US20040165596A1 - Apparatus and method for flow scheduling based on priorities in a mobile network - Google Patents

Apparatus and method for flow scheduling based on priorities in a mobile network Download PDF

Info

Publication number
US20040165596A1
US20040165596A1 US10/485,524 US48552404A US2004165596A1 US 20040165596 A1 US20040165596 A1 US 20040165596A1 US 48552404 A US48552404 A US 48552404A US 2004165596 A1 US2004165596 A1 US 2004165596A1
Authority
US
United States
Prior art keywords
data flow
transmission
characterized
mobile network
guaranteed
Prior art date
Legal status (The legal status is an assumption and is not a legal conclusion. Google has not performed a legal analysis and makes no representation as to the accuracy of the status listed.)
Abandoned
Application number
US10/485,524
Inventor
Javier Garcia
Daniel Maestra
Hector Linares
Current Assignee (The listed assignees may be inaccurate. Google has not performed a legal analysis and makes no representation or warranty as to the accuracy of the list.)
Nokia Solutions and Networks Oy
Original Assignee
Nokia Oyj
Priority date (The priority date is an assumption and is not a legal conclusion. Google has not performed a legal analysis and makes no representation as to the accuracy of the date listed.)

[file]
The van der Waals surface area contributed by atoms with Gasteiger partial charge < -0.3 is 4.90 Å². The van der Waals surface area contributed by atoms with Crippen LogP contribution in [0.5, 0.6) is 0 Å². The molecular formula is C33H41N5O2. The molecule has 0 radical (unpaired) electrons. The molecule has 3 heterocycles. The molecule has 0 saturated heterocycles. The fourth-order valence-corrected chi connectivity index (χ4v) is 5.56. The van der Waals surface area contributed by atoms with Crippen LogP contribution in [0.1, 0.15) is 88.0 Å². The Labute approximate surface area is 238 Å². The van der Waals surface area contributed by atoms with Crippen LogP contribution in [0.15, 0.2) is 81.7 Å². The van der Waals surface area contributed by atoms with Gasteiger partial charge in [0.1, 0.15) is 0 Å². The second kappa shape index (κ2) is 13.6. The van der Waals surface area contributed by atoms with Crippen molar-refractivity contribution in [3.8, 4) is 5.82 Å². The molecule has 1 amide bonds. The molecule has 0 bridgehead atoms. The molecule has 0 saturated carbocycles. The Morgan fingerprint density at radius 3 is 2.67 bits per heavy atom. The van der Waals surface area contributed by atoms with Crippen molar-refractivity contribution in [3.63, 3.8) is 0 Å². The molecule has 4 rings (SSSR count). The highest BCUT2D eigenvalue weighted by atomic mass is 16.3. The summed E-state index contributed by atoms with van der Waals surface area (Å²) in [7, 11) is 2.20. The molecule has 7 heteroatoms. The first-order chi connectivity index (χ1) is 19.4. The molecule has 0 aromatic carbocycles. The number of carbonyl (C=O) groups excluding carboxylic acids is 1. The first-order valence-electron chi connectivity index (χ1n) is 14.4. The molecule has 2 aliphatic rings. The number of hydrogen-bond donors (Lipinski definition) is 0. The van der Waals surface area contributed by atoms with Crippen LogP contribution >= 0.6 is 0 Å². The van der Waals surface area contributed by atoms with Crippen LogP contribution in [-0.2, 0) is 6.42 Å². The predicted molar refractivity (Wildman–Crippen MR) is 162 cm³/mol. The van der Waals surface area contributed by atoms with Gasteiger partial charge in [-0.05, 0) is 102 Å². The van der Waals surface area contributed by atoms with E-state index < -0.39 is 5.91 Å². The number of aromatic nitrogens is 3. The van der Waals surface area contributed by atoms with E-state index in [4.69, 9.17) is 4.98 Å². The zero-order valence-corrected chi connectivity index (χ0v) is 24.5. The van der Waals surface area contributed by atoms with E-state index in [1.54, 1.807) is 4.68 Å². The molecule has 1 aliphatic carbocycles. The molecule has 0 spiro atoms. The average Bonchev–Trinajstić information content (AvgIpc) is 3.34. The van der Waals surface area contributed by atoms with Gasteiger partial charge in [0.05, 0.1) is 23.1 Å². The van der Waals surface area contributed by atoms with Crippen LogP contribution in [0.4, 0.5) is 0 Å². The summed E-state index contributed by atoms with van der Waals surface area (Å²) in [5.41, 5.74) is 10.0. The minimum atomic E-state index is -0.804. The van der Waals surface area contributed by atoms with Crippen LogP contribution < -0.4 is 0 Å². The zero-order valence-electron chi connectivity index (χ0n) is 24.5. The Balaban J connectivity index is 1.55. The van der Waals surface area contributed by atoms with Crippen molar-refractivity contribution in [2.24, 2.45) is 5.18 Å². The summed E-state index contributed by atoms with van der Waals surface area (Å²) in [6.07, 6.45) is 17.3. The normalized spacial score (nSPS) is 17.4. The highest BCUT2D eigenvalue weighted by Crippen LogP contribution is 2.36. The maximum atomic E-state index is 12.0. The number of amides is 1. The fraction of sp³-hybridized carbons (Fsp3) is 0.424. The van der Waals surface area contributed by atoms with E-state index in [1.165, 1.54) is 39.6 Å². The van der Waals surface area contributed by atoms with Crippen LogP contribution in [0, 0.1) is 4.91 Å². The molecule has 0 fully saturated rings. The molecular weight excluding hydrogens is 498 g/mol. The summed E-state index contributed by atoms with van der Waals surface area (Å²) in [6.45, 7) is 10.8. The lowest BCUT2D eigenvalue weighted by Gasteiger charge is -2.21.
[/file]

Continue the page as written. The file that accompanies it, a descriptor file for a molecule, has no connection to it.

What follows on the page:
Filing date
Publication date
Application filed by Nokia Oyj filed Critical Nokia Oyj
Priority to PCT/EP2001/008908 priority Critical patent/WO2003015352A1/en
Assigned to NOKIA CORPORATION reassignment NOKIA CORPORATION ASSIGNMENT OF ASSIGNORS INTEREST (SEE DOCUMENT FOR DETAILS). Assignors: GARCIA, JAVIER ROMERO, MAESTRA, DANIEL FERNANDEZ, LINARES, HECTOR MONTES
Publication of US20040165596A1 publication Critical patent/US20040165596A1/en
Assigned to NOKIA SIEMENS NETWORKS OY reassignment NOKIA SIEMENS NETWORKS OY ASSIGNMENT OF ASSIGNORS INTEREST (SEE DOCUMENT FOR DETAILS). Assignors: NOKIA CORPORATION
Application status is Abandoned legal-status Critical

Links

Images

Classifications

    • HELECTRICITY
    • H04ELECTRIC COMMUNICATION TECHNIQUE
    • H04WWIRELESS COMMUNICATION NETWORKS
    • H04W72/00Local resource management, e.g. wireless traffic scheduling or selection or allocation of wireless resources